Meritocracy was practised in the military, with soldiers and officers receiving due rewards according to their contributions, regardless of their backgrounds. However, tough and strict laws were imposed as well, with draconian punishments being meted out for the slightest of offences, and even the nobility and royalty were not spared. After decades, the reforms strengthened Khalilande economically and militarily and transformed it into a highly centralized state with an efficient administrative system.

One of the most obvious results of the reforms was the change in the military. Previously, the army was under the control of the nobles and comprised feudal levies. After Khalil VI' reforms, the aristocracy system was abolished and replaced by one based on meritocracy, in which ordinary citizens had equal opportunities as the nobles to be promoted to high ranks. In addition, military discipline was strongly enforced and the troops were trained to adapt better to different battle situations. Khalilande's military strength increased largely with the full support of the state. It also increased labour for numerous public works projects aimed at boosting agriculture, and made it possible for the sultanate to maintain and supply an active military force.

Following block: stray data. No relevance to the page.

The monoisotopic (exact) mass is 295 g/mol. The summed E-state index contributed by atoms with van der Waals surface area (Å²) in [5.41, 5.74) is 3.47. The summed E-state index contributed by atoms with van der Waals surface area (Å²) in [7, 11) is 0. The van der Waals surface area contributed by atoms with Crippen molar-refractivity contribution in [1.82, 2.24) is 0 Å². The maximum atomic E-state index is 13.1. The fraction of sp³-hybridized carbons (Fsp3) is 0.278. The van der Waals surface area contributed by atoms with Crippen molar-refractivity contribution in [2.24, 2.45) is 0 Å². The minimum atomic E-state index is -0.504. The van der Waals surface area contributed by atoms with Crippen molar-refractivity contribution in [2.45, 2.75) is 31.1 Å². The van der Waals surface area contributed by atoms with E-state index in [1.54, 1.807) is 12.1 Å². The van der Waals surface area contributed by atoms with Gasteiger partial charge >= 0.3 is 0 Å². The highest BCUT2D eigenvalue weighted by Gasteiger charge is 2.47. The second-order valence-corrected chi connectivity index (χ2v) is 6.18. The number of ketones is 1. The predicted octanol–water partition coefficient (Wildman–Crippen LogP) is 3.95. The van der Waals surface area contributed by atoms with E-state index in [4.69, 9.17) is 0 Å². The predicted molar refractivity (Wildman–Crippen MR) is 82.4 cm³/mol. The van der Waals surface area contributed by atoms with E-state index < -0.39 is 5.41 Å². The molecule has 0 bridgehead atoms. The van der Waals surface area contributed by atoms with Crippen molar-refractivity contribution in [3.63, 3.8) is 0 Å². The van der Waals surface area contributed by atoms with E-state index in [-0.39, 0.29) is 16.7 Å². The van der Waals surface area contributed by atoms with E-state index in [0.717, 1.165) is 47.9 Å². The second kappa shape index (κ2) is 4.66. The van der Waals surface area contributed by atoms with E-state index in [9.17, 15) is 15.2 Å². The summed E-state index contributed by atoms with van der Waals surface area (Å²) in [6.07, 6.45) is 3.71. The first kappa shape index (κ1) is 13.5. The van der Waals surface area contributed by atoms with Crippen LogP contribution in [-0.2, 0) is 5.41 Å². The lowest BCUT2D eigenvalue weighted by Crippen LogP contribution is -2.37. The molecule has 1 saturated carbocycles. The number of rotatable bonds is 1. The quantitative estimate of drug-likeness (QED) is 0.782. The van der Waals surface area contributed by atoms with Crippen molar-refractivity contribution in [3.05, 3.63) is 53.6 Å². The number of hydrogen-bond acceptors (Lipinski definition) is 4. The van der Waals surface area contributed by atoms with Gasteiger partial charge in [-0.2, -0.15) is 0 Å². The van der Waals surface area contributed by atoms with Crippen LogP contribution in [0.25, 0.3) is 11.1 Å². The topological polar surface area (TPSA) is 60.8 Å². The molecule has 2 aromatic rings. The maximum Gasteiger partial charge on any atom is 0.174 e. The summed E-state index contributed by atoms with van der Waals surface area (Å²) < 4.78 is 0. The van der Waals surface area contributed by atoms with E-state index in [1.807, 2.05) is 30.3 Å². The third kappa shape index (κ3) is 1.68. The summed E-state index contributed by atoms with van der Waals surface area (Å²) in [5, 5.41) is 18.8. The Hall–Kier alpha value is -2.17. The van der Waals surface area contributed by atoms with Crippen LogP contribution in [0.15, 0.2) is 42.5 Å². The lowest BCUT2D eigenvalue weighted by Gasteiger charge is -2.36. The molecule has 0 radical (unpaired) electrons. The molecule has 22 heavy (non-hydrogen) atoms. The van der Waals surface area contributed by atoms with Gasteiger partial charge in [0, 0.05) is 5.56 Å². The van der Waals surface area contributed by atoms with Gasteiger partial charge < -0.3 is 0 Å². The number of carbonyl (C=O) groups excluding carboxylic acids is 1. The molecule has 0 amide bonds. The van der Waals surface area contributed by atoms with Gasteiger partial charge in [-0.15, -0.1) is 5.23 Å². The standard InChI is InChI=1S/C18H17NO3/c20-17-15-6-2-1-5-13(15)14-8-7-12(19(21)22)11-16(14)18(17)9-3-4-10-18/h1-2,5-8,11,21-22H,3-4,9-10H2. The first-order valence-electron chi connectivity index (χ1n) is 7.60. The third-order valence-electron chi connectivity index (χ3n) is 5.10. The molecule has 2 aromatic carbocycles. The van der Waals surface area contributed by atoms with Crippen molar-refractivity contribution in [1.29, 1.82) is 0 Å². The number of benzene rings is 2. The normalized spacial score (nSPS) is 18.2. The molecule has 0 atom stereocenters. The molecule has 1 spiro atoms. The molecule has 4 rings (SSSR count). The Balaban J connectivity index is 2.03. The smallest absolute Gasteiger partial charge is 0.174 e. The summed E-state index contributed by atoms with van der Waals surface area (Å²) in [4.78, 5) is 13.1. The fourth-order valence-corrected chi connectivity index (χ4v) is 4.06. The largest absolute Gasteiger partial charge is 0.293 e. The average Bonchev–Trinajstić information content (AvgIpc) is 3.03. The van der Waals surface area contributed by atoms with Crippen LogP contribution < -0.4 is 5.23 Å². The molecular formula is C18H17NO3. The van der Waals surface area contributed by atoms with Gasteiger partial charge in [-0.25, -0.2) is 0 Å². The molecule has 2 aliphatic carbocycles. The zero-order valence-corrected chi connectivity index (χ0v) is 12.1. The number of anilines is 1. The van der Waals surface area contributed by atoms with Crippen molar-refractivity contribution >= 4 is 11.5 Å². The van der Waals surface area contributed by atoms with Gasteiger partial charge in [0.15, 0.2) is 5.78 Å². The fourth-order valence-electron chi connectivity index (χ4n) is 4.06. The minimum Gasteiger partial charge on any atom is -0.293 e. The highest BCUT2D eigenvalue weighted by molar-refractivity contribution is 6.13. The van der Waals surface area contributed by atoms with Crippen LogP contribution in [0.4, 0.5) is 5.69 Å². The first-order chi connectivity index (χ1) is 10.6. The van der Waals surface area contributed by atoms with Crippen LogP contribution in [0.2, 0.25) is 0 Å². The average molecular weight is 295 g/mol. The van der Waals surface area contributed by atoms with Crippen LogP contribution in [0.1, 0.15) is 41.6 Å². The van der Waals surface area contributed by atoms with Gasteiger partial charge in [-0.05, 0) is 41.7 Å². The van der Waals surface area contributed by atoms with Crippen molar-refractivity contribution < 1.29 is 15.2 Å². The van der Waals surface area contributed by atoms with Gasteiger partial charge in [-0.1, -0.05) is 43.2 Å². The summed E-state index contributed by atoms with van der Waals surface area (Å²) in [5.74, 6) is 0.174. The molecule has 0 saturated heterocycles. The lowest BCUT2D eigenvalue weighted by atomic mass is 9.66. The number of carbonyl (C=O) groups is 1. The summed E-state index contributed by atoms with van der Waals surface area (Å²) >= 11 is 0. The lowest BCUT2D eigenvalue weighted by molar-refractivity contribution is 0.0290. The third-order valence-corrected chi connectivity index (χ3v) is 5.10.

The Empire banned all trade tariffs save for those of the empire enshrined property rights in the laws of all nations, heavily punished corruption and operated a remarkably corruption free rule. These aspects of the Empire, often overlooked by later scholars (both supporters and detractors of the empire) brought great wealth to the Empire and ensured that by the time peace was taken for granted, the idea of the empire was deeply imbedded in each nation.

Life in the Sultanate